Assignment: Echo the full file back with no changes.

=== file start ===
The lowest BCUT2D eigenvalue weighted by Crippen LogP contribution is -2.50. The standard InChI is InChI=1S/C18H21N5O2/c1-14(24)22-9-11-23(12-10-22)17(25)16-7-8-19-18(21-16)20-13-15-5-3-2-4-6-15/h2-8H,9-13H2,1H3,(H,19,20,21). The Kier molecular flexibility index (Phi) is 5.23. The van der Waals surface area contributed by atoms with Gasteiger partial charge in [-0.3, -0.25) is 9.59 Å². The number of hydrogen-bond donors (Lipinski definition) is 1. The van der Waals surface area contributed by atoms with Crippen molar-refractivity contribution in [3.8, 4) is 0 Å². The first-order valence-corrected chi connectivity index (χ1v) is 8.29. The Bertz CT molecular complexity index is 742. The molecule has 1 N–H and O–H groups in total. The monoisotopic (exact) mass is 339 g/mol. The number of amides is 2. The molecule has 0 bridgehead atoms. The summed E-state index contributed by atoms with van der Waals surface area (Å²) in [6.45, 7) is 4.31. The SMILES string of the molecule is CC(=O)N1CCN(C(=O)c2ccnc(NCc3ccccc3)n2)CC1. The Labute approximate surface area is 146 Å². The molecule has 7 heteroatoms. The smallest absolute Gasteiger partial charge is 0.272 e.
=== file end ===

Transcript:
The lowest BCUT2D eigenvalue weighted by Crippen LogP contribution is -2.50. The standard InChI is InChI=1S/C18H21N5O2/c1-14(24)22-9-11-23(12-10-22)17(25)16-7-8-19-18(21-16)20-13-15-5-3-2-4-6-15/h2-8H,9-13H2,1H3,(H,19,20,21). The Kier molecular flexibility index (Phi) is 5.23. The van der Waals surface area contributed by atoms with Gasteiger partial charge in [-0.3, -0.25) is 9.59 Å². The number of hydrogen-bond donors (Lipinski definition) is 1. The van der Waals surface area contributed by atoms with Crippen molar-refractivity contribution in [3.8, 4) is 0 Å². The first-order valence-corrected chi connectivity index (χ1v) is 8.29. The Bertz CT molecular complexity index is 742. The molecule has 1 N–H and O–H groups in total. The monoisotopic (exact) mass is 339 g/mol. The number of amides is 2. The molecule has 0 bridgehead atoms. The summed E-state index contributed by atoms with van der Waals surface area (Å²) in [6.45, 7) is 4.31. The SMILES string of the molecule is CC(=O)N1CCN(C(=O)c2ccnc(NCc3ccccc3)n2)CC1. The Labute approximate surface area is 146 Å². The molecule has 7 heteroatoms. The smallest absolute Gasteiger partial charge is 0.272 e.